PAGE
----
Read the Reyfman transcript
here and the DeMaura
for a defense verdict on damages on March 19, 2018 in Brooklyn before Judge Partnow in the case of
Veronica Martinez v. Gina Marie Chinese and Gandolfo Chinese
(Index No: 2827/15). The demand to settle was $1,300,000. Plaintiff rejected $200,000.
Zach Nastro for a defense verdict on the issue of liability after trial on April 11th in District Court in Nassau County in the case of
Surjit Kumar v. Cyril Kearney (Index No. 1525/17)
Frank Scahill for a defense verdict on liability on April 18, 2018 after trial in Civil Court in Queens County before Judge Tracy Catapano-Fox in the case of
Anthony Giordano v. Anne Giordano (Index No. 300196/17)
Charles Mailloux for a defense verdict on liability on April 19, 2018 after trial in Civil Court in Queens County before Judge Larry Love in the case of
Maureen Bullen v. Leon Sheppard (Index No. 300735/17)
for a defense verdict on liability on April 19, 2018 after trial in Civil Court in Queens County before Judge Maureen Healy in the case of
Rafael Estevez v. Andres Taveras
(Index No. 300713/17)
for a defense verdict on the issue of liability on May 8, 2018 in Brooklyn before Judge Edgar Walker in the matter of Robert Werner v. New York City Transit Authority (Index No: 10626/14)
Charles Mailloux for a defense verdict on damages on May 9, 2018 in Suffolk County before Judge Molia in the matter of
Nancy Tanner v. Pei Chiung Chiang (Index No: 13250/15)
Dealing With Difficult Judges
Dealing with difficult judges is part of being a lawyer. Your clients are looking to you to obtain a good result. That means not only knowing the law and the facts and being a good advocate, it also requires you to navigate through the legal system. Dealing effectively with the judge to whom you are assigned for trial is obviously critical. I recently took over a case for a retrial on a matter that was reversed on appeal. The plaintiff successfully appealed the decision of Judge Bayne from Kings County which precluded a consulting physician (not the treating Doctor) from testifying on the issue of future damages. The Appellate Court decision in
Knight v. Barsch
, 154 A.D.3d 834, (N.Y. App. Div. 2017), noted, "A treating physician may testify as to the plaintiff's complaints and how the accident occurred, if the plaintiff's statements to the physician are related to the diagnosis and treatment of the plaintiff (see
People v. Gross
, 26 N.Y.3d 689, 695-696, 27 N.Y.S.3d 459, 47 N.E.3d 738). That hearsay exception does not apply to a nontreating physician, "to prevent unfair bolstering of a party's credibility" (
Daliendo v. Johnson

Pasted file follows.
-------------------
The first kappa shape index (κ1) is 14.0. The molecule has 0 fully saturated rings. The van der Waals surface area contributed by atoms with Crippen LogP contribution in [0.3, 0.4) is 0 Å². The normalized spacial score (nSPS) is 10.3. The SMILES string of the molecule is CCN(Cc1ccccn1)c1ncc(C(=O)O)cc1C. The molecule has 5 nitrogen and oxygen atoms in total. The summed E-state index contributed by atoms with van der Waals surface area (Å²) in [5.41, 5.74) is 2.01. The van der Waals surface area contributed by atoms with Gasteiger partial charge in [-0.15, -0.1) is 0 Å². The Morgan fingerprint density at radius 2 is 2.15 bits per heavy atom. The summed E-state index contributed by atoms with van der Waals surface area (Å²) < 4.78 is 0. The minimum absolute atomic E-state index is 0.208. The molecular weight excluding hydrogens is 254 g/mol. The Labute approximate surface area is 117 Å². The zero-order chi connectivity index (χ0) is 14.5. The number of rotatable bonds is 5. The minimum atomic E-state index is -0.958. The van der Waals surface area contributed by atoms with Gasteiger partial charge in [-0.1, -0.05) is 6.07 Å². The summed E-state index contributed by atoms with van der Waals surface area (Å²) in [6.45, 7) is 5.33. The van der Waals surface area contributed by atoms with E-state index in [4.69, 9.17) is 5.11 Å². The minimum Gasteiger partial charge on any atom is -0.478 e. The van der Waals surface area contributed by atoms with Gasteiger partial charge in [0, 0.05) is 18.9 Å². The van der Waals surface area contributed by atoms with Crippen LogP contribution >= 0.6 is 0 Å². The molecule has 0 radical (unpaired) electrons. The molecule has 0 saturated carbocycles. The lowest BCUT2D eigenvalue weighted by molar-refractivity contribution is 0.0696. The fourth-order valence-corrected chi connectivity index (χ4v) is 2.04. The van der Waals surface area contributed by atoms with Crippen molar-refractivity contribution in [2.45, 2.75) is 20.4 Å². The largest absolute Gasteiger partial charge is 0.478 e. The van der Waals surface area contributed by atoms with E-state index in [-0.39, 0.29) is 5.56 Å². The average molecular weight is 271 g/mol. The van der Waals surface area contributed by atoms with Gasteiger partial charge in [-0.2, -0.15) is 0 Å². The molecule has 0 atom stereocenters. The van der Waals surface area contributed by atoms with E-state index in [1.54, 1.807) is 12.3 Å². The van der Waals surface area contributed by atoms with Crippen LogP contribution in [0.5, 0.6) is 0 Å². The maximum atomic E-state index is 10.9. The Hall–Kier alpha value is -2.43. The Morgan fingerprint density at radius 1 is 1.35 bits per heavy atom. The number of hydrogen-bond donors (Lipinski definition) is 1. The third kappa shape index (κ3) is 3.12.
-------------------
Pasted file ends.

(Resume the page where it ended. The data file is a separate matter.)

, 147 A.D.2d 312, 320, 543 N.Y.S.2d 987). However, a nontreating physician is not precluded from testifying as to a relevant medical opinion (see id. at 320, 543 N.Y.S.2d 987). A physician who sees the plaintiff once can testify as to the plaintiff's future prognosis, even if the witness does not provide treatment (see
Singh v. Catamount Dev. Corp.
, 21 A.D.3d 824, 825, 801 N.Y.S.2d 290). Further, a nontreating physician can testify as to future pain and suffering (see id. at 825, 801 N.Y.S.2d 290;
DaSilva v. State
, 2007 N.Y. Misc. LEXIS 8932 [Ct. Cl., No. 104938] ). Thus, Lubliner was improperly precluded from testifying as to future pain and suffering. The weight to be given to his testimony was a consideration for the jury. Further, the issue of damages for future pain and suffering should have been submitted to the jury. Accordingly, the plaintiff is entitled to a new trial on the issue of damages for future pain and suffering."
The record on appeal was embarrassing. I have attached an excerpt to give you a flavor of the trial. Every trial lawyer has a war story about a nightmare experience with a difficult judge. You can just imagine the juror's reaction seeing counsel and the court screaming at each other during the trial. After 30+ years of trying cases, I can offer a few tips which have worked consistently.
1. Research the Judge you are assigned to. Ask around in the Courthouse about your assignment. Find out what the reputation of a
Judge is. There are a few online sites including http://www.therobingroom.com/
and https://ballotpedia.org/The_Robing_Room, but I find it best to find out from your colleagues. Knowing what you are up against is very helpful.
2. Always remain respectful, deferential and professional. I have had trials where my adversary and the Judge yelled at each other throughout the trial like teenagers fighting in middle school. Every time I talk to the jury after a trial like that I am complimented on being professional. No lawyer does his client any favor by lowering the bar of professionalism.
3. Slow your speech pattern. The late Judge Hart in Queens would pepper counsel with questions during a trial. The late Judge Wexler would threaten a contempt finding during the trial if another question was asked. There is no rule that you need to answer with the same speed and at the same volume with which you are being questioned by the Court. Slowing your response, dropping the volume and providing a thoughtful retort, deflates the situation rather than escalating the problem.